By Martha S Benedict
Martha loved chocolate, and actively promoted it’s health benefits. This blog entry is a snippet of her writing on the topic. For more of her writings, see A Pocket Full of Posies. Enjoy!
Chocolate beans come from the cacao tree. Archeological evidence exists that cacao has grown in the Amazon and Orinoco River complexes for the last six thousand years. From this origin the tree was brought both north and south to the different empires of the Aztec, Toltec, and Mayan populations. Aztec lore relates that the god, Quetzalcoatl’, founder of the race, designated cacao as a divine gift and used it both to stem fatigue and provide pleasure. Cacao beans were used as units of exchange. There exist legends about the proliferation of cacao trees. The Aztecs believed that a drink of “xocolatl”, meaning bitter water, stimulated mental and psychic awareness.
Historical Uses Of Chocolate
Historically chocolate has been ascribed for use for the weak and infirm; as having curative powers; a panacea; curing consumption; consolation for lovers’ misfortunes; upset stomach; hangovers; mild fevers; senility; phlegmatic temperament; gout; to relieve fatigue; as a diuretic; antiseptic; for cough, snake bite, burns, wounds; for dry eyes, alopecia; as an emmenagogue, for pregnancy, and parturition; as a brain stimulant; as an antispasmodic; as a dentifrice. Archeological evidence also suggests that chocolate was traditionally fermented and made into one of the first alcoholic beverages.
What is in the composition of chocolate that makes it so unique and useful? Carbohydrates, fat (as cocoa butter that is easily assimilated), ash, protein, and water comprise chocolate a nutrient dense food that makes available a high amount of energy per unit weight. It has been included in astronauts’ and sports players’ diets. Depending upon its form, it contains 400 to 800 calories for 100g (3-½ oz). It is abundant in minerals: magnesium, potassium, calcium, sodium, zinc, iron, and copper. Chocolate has vitamins A, B1, B2, C, D, and E, and it contains theobromine, a molecule related to caffeine, as well as one-fifth the amount of caffeine as coffee. Polyphenols or flavonoids are antioxidants in chocolate.. This is why it doesn’t go rancid. It also contains tyramine and phenylethylamine (PEA). PEA is called the “love drug”. Research exists that allies PEA and its metabolites with other substances that elevate moods. Several fatty acids act on the cannabinoid and opioid receptors and neurotransmitters in the brain that some researchers associate with “feeling good”.
Personal Use And Observations Of Chocolate
Twenty-three years ago when I was given a barrel of roasted cocoa beans, it triggered thoughts of how much I liked to eat chocolate–dark rich chocolate. It also started recollections about chocolate. There were the nickel ice cream cones we bought at the drug store and consumed listening to the outdoor band concerts on warm summer Friday nights: Dad ordered strawberry; Mom and I ordered chocolate. Chocolate came at holiday times. Loft’s or Fanny Farmer’s chocolate came as Santa Clauses at Christmas, hearts at Valentine’s Day, and bunnies or fudge and walnut filled eggs at Easter. Uncle George told of sharing the Hershey bars from Aunt Millie’s World War ll care packages with eager French children. Hot cocoa sparked enthusiasm on cold winter morning, noon, and night’s. Chocolate. Chocolate. Chocolate. As I grew older chocolate was supposed to be avoided by any teenager who wanted clear skin. That meant every time I ate it and did not suffer an acne “flower”, I got away with something. People I knew growing up treated eating chocolate like sharing a secret or “falling off the wagon”. This gave the subject additional caché.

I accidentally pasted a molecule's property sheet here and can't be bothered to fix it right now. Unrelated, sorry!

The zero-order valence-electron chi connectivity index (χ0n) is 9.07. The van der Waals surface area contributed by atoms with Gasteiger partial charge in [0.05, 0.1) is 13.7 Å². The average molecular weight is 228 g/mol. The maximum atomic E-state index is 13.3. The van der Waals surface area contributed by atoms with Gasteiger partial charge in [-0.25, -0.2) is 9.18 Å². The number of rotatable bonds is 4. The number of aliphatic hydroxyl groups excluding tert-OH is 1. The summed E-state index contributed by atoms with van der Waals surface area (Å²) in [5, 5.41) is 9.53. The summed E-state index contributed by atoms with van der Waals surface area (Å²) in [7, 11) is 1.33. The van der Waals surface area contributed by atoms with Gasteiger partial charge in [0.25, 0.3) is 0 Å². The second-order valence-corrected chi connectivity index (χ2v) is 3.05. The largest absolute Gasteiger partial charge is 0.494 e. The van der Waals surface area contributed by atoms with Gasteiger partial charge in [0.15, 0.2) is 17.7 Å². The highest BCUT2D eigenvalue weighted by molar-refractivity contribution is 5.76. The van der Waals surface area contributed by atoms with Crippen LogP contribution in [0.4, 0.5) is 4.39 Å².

As an herbalist and champion of the plant kingdom, however, I began collecting information about the brown beans. Could something so universally loved also be healthy for people? Here is a short encapsulation of findings.
Chocolate And Chinese Theory
In Chinese medicine, it is important to train the palate especially of children to include and appreciate all the flavors–sour, sweet, pungent, salty, and bitter. Hot cocoa is a wonderful and easy beverage for a parent to use to accomplish “bitter”. It’s amazing how the palate is capable of becoming educated.
There is a multitude of cookbooks with fabulous chocolate recipes. Some recipes work better than others do. Here are a few that have worked for me. Hot cocoa can be made with heated or steamed milk and pure chocolate, honey, and cinnamon . Try it with a little chili powder for extra kick. Chocolate dipped fresh and dried fruit with the above- listed sweeteners can be served quickly. My favorites include strawberries, pineapple, cherries, raspberries, apricots, dates, currants, prunes, and persimmon wedges. They are so sweet in themselves, the chocolate needs next to no sweetener. Stuffing nuts-brazil, pecan, walnuts, almonds– in the dried fruit multiplies the possibilities. I make a cookie with nut flour, a variety of sweeteners, and pure chocolate nips mixed with semi-sweet chocolate morsels. I adore organic coconut, fresh or dried, with chocolate, nuts, and raisins. My favorite way to use chocolate is in a savory, rich, black Oaxacan mole sauce served with chicken and vegetables. Happy Valentines Day from the Benedictine Family.